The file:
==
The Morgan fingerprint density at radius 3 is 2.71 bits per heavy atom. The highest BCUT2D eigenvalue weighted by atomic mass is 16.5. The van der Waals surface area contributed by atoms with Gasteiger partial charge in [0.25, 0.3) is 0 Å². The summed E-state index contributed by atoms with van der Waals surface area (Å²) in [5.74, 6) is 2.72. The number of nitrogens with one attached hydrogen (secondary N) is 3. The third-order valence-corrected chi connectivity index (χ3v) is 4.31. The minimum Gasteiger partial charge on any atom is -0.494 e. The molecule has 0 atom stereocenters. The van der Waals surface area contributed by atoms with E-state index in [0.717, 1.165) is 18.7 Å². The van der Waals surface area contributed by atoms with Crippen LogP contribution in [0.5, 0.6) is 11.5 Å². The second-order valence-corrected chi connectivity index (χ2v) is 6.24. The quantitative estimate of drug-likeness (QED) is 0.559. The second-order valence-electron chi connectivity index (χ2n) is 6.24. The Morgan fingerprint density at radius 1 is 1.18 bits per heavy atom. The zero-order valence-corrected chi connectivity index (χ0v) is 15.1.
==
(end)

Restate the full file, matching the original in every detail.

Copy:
The Morgan fingerprint density at radius 3 is 2.71 bits per heavy atom. The highest BCUT2D eigenvalue weighted by atomic mass is 16.5. The van der Waals surface area contributed by atoms with Gasteiger partial charge in [0.25, 0.3) is 0 Å². The summed E-state index contributed by atoms with van der Waals surface area (Å²) in [5.74, 6) is 2.72. The number of nitrogens with one attached hydrogen (secondary N) is 3. The third-order valence-corrected chi connectivity index (χ3v) is 4.31. The minimum Gasteiger partial charge on any atom is -0.494 e. The molecule has 0 atom stereocenters. The van der Waals surface area contributed by atoms with E-state index in [0.717, 1.165) is 18.7 Å². The van der Waals surface area contributed by atoms with Crippen LogP contribution in [0.5, 0.6) is 11.5 Å². The second-order valence-corrected chi connectivity index (χ2v) is 6.24. The quantitative estimate of drug-likeness (QED) is 0.559. The second-order valence-electron chi connectivity index (χ2n) is 6.24. The Morgan fingerprint density at radius 1 is 1.18 bits per heavy atom. The zero-order valence-corrected chi connectivity index (χ0v) is 15.1.